‘Ev­ery­one who is of the truth lis­tens to my voice’

The Covington News - - Religion -

Pos­si­bly one of the most mis­ap­plied por­tions of scrip­ture is found in Je­sus’ in­ter­view be­fore Pi­late. Most may not be familiar with the en­tire set­ting of that in­ter­view, but al­most ev­ery­one is familiar with Pi­late’s in­fa­mous re­sponse to Je­sus’s state­ment, “ Ev­ery­one who is of the truth lis­tens to my voice” ( John 18: 37). Pi­late’s of­ten quoted and familiar re­sponse was “ What is truth?” ( John 18: 38).

Most seem to think that this was some philo­soph­i­cal in­quiry by Pi­late. Per­son­ally, I don’t see it that way. I don’t see it as a gen­uine ques­tion, be­cause if it were a ques­tion, I be­lieve Je­sus would have re­sponded to it. I don’t think it is the ex­pres­sion of a man who is search­ing for truth rather I see it as the re­sponse of a man who has been jaded by life; a man who has ex­pe­ri­enced the twist­ing of truth and a man who now re­flects a skep­ti­cism born out of de­spair.

Many to­day are like Pi­late. Peo­ple ask me all the time to give them ev­i­dence for God’s ex­is­tence, and while I am pre­pared to do that, I have learned that at­tempt­ing any such dis­cus­sion on my part is fu­tile un­less first they an­swer me as to what ev­i­dence they are pre­pared to ac­cept. For cen­turies the classical ar­gu­ments for God’s ex­is­tence were seen as pow­er­ful and rea­son­able. To­day they are by and large com­pletely re­jected.

Th­ese classical ar­gu­ments are the cos­mo­log­i­cal ar­gu­ment which is sim­ply the ar­gu­ment that ev­ery ef­fect must have an ad­e­quate cause. To­day that ar­gu­ment is re­jected out­right. We are told that what we see in the uni­verse is a mere re­sult of time and chance ( which frankly is a cos­mo­log­i­cal ar­gu­ment in and of it­self since it ar­gues that what we see had the ad­e­quate cause of time plus chance). But let a per­son sug­gest that the cos­mos points to an allpow­er­ful cre­ator, and you are ei­ther laughed at as if you were a fool or pitied as if you are an im­be­cile.

The sec­ond ar­gu­ment, the tele­o­log­i­cal ar­gu­ment, is the ar­gu­ment from de­sign. While hard science dem- on­strates con­clu­sively the cru­cial bal­ance and laws that had to be in play for life as we know it to ex­ist, and while sta­tis­tics prove the ut­ter im­pos­si­bil­ity of all th­ese fac­tors com­ing about by chance, there are still those who an­grily de­nounce any need for a grand de­signer and hold tena­ciously to a the­ory that has proven it­self to be wrong again and again.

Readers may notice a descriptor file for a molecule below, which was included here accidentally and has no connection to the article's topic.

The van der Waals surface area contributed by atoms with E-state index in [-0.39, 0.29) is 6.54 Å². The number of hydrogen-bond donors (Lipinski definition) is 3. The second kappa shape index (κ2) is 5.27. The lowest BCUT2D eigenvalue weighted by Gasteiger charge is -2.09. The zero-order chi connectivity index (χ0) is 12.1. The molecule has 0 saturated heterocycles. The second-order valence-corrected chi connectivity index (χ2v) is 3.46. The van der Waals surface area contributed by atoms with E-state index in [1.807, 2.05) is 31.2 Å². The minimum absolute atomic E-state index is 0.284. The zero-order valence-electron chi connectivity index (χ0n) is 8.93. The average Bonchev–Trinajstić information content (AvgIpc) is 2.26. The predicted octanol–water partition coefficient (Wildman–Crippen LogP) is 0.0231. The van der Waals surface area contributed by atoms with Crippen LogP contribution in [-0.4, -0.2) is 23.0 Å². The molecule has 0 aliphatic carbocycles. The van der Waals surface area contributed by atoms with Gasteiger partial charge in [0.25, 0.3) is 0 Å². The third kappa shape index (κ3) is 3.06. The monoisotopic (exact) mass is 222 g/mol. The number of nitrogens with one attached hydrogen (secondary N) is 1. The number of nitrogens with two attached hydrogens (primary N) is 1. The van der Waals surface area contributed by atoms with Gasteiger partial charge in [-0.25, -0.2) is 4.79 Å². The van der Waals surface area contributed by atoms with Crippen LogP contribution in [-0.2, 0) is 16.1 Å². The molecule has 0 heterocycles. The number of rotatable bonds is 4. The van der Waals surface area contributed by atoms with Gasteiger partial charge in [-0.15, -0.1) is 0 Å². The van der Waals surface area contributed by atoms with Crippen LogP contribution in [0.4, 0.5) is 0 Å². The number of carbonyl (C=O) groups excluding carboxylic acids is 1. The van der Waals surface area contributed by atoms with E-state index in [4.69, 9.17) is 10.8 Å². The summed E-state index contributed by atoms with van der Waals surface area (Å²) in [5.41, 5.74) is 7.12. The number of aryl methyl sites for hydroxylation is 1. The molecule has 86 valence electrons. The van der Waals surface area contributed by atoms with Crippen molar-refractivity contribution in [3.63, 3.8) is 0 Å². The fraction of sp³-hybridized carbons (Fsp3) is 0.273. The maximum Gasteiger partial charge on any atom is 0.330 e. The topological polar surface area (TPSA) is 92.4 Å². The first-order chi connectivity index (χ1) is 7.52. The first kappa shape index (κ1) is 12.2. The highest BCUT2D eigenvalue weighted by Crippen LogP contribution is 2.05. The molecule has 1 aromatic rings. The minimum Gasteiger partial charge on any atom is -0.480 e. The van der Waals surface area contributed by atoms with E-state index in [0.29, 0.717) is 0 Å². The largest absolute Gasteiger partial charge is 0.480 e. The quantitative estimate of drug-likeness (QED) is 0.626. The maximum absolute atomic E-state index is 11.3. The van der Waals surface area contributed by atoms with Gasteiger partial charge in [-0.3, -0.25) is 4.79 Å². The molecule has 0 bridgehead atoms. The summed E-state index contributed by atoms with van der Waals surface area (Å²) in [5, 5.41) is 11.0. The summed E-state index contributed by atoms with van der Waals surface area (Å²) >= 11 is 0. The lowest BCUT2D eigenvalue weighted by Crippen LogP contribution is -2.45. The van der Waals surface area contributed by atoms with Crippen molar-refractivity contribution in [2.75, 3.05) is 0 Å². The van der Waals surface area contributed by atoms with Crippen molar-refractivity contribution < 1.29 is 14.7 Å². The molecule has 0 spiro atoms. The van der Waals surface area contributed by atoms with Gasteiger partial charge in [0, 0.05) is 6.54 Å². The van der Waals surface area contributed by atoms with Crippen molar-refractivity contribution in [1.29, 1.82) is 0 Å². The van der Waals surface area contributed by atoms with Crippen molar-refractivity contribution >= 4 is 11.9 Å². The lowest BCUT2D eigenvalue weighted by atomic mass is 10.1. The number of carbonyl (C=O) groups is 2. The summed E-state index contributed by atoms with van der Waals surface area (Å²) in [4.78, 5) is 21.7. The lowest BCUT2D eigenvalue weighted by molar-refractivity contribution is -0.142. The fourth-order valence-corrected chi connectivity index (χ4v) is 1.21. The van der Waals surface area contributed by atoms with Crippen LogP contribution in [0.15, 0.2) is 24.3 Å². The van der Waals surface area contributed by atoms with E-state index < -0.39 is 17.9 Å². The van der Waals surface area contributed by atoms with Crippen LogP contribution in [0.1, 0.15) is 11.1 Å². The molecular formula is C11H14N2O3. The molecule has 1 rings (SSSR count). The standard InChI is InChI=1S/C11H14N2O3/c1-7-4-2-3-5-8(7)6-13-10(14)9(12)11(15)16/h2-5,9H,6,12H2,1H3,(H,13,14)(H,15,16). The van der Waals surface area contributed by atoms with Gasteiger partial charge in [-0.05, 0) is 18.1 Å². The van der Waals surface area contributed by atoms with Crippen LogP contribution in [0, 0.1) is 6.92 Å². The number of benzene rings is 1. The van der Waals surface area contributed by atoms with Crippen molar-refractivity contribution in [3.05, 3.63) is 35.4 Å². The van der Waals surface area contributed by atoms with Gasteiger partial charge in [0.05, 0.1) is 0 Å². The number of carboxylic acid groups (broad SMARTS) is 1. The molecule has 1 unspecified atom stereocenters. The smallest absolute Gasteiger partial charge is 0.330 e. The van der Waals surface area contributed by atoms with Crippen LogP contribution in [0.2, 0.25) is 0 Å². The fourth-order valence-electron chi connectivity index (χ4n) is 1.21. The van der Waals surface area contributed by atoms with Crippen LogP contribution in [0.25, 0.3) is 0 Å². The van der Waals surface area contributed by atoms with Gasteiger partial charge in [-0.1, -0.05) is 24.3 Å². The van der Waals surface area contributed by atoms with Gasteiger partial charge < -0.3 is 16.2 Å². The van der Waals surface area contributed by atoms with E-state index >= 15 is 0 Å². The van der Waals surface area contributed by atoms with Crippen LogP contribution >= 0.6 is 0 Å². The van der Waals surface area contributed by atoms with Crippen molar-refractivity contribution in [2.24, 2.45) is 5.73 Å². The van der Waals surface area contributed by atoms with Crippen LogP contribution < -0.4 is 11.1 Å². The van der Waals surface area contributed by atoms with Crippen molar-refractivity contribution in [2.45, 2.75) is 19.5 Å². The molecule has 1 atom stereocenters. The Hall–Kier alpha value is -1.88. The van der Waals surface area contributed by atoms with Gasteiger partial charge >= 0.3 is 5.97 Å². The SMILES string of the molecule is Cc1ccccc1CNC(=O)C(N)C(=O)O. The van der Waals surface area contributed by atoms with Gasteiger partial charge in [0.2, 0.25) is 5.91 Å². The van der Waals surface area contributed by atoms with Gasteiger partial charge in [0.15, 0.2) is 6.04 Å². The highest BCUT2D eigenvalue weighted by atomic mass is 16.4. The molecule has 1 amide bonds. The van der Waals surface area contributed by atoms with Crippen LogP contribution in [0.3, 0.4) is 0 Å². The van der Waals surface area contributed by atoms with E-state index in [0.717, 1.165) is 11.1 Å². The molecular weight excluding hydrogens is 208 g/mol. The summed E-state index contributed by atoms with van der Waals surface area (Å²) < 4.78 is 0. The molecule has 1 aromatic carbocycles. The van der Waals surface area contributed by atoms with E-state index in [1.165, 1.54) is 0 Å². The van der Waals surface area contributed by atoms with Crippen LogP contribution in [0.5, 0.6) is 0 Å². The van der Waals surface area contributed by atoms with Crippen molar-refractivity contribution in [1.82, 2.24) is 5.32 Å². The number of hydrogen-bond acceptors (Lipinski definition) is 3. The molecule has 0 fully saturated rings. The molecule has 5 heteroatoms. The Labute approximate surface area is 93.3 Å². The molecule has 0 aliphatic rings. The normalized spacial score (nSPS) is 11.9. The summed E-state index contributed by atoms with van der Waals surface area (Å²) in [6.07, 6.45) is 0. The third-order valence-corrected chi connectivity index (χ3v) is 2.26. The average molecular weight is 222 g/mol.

The sad thing is th­ese same peo­ple would mock me if I were to sug­gest to them that the com­puter upon which I am typ­ing this ar­ti­cle was not the in­ven­tion of any man, but rather the ac­ci­den­tal prod­uct of chance. They un­der­stand the fool­ish­ness of such an ar­gu­ment on this very small scale yet can­not seem to com­pre­hend the ne­ces­sity of a de­signer on the uni­ver­sal scale. I can only say, this is a de­cided prej­u­dice. Like Dar­win they “ have no use for any the­ory of ori­gins which re­quire a God.” That is not rea­son. That is a moral bent that has made up their own minds not to be con­vinced by the ev­i­dence around them. The Greek Philoso­pher Plato said, “Athe­ism is a dis­ease of the soul be­fore it be­comes an er­ror of un­der­stand­ing.” The great an­tag­o­nist of Chris­tian­ity, Voltaire, ob­served “Athe­ists are for the most part mis­guided schol­ars who rea­son badly, and who, not be­ing able to un­der­stand the Cre­ation, the ori­gin of evil, and other dif­fi­cul­ties have re­course to the hy­poth­e­sis of the eter­nity of things and of in­evitabil­ity.”

The third ar­gu­ment is an­thro­po­log­i­cal ar­gu­ment which ba­si­cally says that the fact that we can think and are moral be­ings points to­ward a stan­dard, a cre­ator, who placed th­ese abil­i­ties in us.

The fi­nal ar­gu­ment is the on­to­log­i­cal ar­gu­ment which was ad­vanced by Plato who ar­gued that, “ be­cause I can con­ceive in my mind a per­fect be­ing he must ex­ist.”

Back to my premise: Pi­late dis­missed Christ’s claim to truth by scoff­ing at the con­cept of truth. To­day many fol­low in his steps. The ev­i­dence is clear and com­pelling, but they are blinded by their de­sire to have things their own way, so they sim­ply dis­miss truth with a wave of their hands and hand it over for cru­ci­fix­ion.

John Pear­rell


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